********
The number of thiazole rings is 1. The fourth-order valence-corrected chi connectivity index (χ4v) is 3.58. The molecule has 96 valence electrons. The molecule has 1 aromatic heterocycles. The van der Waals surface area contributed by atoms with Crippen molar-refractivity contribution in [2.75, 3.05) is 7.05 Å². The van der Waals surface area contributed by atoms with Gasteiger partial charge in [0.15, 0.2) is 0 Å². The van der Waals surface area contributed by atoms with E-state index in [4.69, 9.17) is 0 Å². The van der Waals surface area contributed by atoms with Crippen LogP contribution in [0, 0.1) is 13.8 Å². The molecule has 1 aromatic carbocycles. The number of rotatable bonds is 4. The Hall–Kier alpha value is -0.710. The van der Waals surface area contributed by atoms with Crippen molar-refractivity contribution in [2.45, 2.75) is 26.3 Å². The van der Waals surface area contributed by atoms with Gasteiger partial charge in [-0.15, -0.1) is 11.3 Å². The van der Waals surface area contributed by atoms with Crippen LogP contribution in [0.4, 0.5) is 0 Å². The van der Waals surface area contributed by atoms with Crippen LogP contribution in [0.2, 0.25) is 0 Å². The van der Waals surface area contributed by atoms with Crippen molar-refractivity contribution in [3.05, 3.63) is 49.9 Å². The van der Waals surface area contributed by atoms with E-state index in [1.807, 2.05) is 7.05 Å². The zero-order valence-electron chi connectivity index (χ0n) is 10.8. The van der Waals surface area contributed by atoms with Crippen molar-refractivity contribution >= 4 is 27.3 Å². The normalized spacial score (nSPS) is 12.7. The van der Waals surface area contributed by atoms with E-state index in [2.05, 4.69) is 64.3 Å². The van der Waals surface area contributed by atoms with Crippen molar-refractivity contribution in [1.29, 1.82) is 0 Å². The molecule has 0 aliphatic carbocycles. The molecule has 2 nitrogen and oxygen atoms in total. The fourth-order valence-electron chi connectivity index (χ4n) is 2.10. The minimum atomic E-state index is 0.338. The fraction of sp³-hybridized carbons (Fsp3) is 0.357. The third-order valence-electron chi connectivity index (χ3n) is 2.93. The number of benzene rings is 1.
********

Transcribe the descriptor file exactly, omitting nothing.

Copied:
The number of thiazole rings is 1. The fourth-order valence-corrected chi connectivity index (χ4v) is 3.58. The molecule has 96 valence electrons. The molecule has 1 aromatic heterocycles. The van der Waals surface area contributed by atoms with Crippen molar-refractivity contribution in [2.75, 3.05) is 7.05 Å². The van der Waals surface area contributed by atoms with Gasteiger partial charge in [0.15, 0.2) is 0 Å². The van der Waals surface area contributed by atoms with E-state index in [4.69, 9.17) is 0 Å². The van der Waals surface area contributed by atoms with Crippen LogP contribution in [0, 0.1) is 13.8 Å². The molecule has 1 aromatic carbocycles. The number of rotatable bonds is 4. The Hall–Kier alpha value is -0.710. The van der Waals surface area contributed by atoms with Crippen molar-refractivity contribution in [2.45, 2.75) is 26.3 Å². The van der Waals surface area contributed by atoms with Gasteiger partial charge in [-0.15, -0.1) is 11.3 Å². The van der Waals surface area contributed by atoms with Crippen LogP contribution in [0.4, 0.5) is 0 Å². The van der Waals surface area contributed by atoms with Crippen LogP contribution in [0.2, 0.25) is 0 Å². The van der Waals surface area contributed by atoms with Crippen molar-refractivity contribution in [3.05, 3.63) is 49.9 Å². The van der Waals surface area contributed by atoms with E-state index in [1.807, 2.05) is 7.05 Å². The zero-order valence-electron chi connectivity index (χ0n) is 10.8. The van der Waals surface area contributed by atoms with Crippen molar-refractivity contribution >= 4 is 27.3 Å². The normalized spacial score (nSPS) is 12.7. The van der Waals surface area contributed by atoms with E-state index in [2.05, 4.69) is 64.3 Å². The van der Waals surface area contributed by atoms with Crippen molar-refractivity contribution in [1.29, 1.82) is 0 Å². The molecule has 0 aliphatic carbocycles. The molecule has 2 nitrogen and oxygen atoms in total. The fourth-order valence-electron chi connectivity index (χ4n) is 2.10. The minimum atomic E-state index is 0.338. The fraction of sp³-hybridized carbons (Fsp3) is 0.357. The third-order valence-electron chi connectivity index (χ3n) is 2.93. The number of benzene rings is 1.